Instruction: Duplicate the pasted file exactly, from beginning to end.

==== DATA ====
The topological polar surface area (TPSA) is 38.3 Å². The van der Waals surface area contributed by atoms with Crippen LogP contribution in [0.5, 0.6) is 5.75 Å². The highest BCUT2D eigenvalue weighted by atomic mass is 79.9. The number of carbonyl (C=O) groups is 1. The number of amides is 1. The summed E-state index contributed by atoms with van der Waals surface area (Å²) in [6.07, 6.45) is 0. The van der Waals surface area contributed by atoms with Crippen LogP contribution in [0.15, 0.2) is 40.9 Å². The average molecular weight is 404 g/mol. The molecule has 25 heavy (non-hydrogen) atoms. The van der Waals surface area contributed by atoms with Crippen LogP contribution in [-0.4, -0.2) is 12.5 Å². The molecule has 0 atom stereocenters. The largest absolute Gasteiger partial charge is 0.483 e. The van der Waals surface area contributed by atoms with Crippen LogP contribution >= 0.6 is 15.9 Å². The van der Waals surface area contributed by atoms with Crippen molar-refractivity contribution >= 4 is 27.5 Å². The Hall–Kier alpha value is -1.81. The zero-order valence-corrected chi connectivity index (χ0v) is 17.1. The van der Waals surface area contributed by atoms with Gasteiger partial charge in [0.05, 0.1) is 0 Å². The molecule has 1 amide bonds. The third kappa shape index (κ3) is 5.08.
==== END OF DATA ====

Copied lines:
The topological polar surface area (TPSA) is 38.3 Å². The van der Waals surface area contributed by atoms with Crippen LogP contribution in [0.5, 0.6) is 5.75 Å². The highest BCUT2D eigenvalue weighted by atomic mass is 79.9. The number of carbonyl (C=O) groups is 1. The number of amides is 1. The summed E-state index contributed by atoms with van der Waals surface area (Å²) in [6.07, 6.45) is 0. The van der Waals surface area contributed by atoms with Crippen LogP contribution in [0.15, 0.2) is 40.9 Å². The average molecular weight is 404 g/mol. The molecule has 25 heavy (non-hydrogen) atoms. The van der Waals surface area contributed by atoms with Crippen LogP contribution in [-0.4, -0.2) is 12.5 Å². The molecule has 0 atom stereocenters. The largest absolute Gasteiger partial charge is 0.483 e. The van der Waals surface area contributed by atoms with Crippen LogP contribution >= 0.6 is 15.9 Å². The van der Waals surface area contributed by atoms with Crippen molar-refractivity contribution >= 4 is 27.5 Å². The Hall–Kier alpha value is -1.81. The zero-order valence-corrected chi connectivity index (χ0v) is 17.1. The van der Waals surface area contributed by atoms with Gasteiger partial charge in [0.05, 0.1) is 0 Å². The molecule has 1 amide bonds. The third kappa shape index (κ3) is 5.08.